Part 2: Should Coaches Tell Pitchers, "Don't Rush" Or "Stay Back"?
"Don't rush" (or) "Stay back." (Part II)
In yesterday's blog I discussed the importance of timing and the critical role it plays in repeating a delivery. As much as that makes sense, and as much as it seems practical, it is incredibly rare for me to meet any pitching coach, at any level, who has ever actually measured a pitcher's timing.
If I were to take a poll and ask coaches and/or readers of this blog how long a pitcher's delivery typically takes from leg-lift to foot-strike, and how long it should take for maximum athletic efficiency, my guess is most would have rough estimations that are not based on actual data.
I never thought of it either. It was always just something I felt as a pitcher and felt as a coach, but never understood it enough to actually measure it. And if I would have, I wouldn't have understood how to interpret that data. (And my interpretation would have been based on what my eyes saw at approx. 32 frames-per-second rather than state of the art technology measuring 1,000 frames-per-second).
Pitchers filmed at 1,000 frames-per-second reveal that the opposite is true. When a pitcher takes a long time to pause and "load" the arm, the arm has a much greater chance at lagging. When a pitcher lifts and lands at or just under one second, his arm will be right where it needs to be at release.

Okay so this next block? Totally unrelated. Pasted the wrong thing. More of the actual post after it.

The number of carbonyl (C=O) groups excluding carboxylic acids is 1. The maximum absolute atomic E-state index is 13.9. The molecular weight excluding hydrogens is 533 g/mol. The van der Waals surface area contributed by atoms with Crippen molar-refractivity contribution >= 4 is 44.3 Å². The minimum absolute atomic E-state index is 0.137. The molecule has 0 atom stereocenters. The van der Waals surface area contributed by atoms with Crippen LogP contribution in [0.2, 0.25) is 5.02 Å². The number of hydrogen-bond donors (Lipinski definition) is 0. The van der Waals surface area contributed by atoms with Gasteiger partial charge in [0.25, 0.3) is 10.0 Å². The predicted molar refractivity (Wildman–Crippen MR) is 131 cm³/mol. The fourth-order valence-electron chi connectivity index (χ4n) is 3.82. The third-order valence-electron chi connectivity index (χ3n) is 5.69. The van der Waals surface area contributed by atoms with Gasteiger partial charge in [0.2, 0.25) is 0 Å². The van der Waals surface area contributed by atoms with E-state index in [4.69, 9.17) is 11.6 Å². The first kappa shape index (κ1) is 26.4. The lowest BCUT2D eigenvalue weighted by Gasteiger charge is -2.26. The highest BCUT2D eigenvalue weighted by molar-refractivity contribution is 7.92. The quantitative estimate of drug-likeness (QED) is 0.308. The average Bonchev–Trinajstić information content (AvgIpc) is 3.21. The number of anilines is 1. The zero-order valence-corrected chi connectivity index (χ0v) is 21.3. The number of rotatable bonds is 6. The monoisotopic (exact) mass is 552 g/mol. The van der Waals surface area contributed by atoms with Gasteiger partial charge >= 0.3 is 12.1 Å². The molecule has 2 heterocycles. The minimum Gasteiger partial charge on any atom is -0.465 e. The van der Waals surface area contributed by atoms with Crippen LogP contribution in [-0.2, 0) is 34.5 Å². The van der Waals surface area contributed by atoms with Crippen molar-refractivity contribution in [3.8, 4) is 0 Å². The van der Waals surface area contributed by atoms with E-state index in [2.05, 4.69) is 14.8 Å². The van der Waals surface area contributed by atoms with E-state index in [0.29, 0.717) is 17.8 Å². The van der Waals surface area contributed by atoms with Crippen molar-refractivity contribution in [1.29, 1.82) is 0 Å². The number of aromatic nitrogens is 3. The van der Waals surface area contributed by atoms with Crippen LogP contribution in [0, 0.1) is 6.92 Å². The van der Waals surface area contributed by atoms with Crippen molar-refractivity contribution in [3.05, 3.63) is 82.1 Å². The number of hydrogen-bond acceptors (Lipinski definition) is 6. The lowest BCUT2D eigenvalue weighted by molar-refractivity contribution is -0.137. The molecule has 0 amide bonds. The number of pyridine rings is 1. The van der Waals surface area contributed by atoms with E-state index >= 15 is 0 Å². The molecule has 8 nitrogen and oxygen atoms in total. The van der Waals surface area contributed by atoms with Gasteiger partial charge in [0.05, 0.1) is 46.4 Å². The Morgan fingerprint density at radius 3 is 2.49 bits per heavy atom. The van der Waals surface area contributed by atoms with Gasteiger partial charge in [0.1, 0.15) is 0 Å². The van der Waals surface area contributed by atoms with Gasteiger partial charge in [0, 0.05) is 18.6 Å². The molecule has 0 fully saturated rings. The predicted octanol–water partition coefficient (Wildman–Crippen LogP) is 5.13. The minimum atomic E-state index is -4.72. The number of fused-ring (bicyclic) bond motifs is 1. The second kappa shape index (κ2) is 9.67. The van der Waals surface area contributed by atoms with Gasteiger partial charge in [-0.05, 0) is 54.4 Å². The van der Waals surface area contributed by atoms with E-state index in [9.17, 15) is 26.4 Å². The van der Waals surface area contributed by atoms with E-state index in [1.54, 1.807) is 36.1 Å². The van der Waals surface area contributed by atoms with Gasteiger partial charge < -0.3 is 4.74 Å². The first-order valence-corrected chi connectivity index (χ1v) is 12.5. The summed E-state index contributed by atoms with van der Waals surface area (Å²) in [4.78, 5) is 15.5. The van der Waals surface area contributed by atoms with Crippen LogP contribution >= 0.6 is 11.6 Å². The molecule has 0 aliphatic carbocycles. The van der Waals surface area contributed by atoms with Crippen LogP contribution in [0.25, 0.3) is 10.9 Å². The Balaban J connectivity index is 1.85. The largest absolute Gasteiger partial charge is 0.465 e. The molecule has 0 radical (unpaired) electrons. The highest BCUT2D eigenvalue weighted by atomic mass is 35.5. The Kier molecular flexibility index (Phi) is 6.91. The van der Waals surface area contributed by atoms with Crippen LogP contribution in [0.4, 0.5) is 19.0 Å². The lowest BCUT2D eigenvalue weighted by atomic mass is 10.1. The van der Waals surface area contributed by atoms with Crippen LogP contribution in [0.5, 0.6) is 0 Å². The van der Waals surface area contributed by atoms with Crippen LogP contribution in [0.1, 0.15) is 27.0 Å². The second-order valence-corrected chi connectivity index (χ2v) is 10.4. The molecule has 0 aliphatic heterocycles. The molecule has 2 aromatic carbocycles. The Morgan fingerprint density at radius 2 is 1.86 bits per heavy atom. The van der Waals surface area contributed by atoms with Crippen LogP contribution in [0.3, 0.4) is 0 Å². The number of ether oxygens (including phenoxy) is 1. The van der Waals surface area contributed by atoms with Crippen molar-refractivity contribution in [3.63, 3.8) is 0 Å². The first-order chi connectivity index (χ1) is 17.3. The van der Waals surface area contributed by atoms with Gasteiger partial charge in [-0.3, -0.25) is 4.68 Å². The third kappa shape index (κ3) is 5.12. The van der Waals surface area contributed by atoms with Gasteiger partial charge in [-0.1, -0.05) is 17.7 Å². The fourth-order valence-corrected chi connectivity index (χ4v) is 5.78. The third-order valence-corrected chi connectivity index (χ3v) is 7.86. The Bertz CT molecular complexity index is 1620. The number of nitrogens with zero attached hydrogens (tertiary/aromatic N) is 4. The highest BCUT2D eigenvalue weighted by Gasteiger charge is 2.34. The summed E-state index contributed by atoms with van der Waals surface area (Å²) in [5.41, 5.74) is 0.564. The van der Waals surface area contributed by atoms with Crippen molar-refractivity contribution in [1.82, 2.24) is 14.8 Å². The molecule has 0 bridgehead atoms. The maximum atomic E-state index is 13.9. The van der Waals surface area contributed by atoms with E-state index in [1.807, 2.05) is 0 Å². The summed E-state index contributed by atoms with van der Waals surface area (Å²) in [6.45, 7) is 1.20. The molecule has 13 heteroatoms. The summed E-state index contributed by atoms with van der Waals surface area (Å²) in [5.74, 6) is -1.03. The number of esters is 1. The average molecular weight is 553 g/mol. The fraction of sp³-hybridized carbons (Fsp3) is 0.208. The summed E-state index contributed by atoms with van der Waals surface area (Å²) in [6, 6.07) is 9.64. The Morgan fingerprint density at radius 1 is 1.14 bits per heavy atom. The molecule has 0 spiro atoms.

I took my stopwatch and started measuring pitchers myself. After all, this contradicted what every other pitching coach I have ever had told me. Sure enough, when Randy Johnson lifted his front foot until the time he landed, it took less than a second. Same with Greg Maddux, same with Roger Clemens, the same with Mark Buerhle, John Smoltz, Tom Glavine and big Bobby Jenks. (And many others).
While there are numerous other pitchers at the big league level who take much longer, the most efficient deliveries with the best cases of balance and posture all take at or under one second.
It is interesting that a quarterback takes a second to transfer his weight in football and a golfer takes a second for weight transfer in his swing. A hitter also takes a second when transferring his weight as well.
It is important to mention that certain types of rushing are still inefficient, such as rotating the shoulders before the front foot hits the ground, or artificially creating an arm-path that isn't natural for a given pitcher that, in-turn, quickens the overall timing the torso-rotation. The lift-and-land timing for a pitcher, however, at any age with any body type should ideally be at or under one second.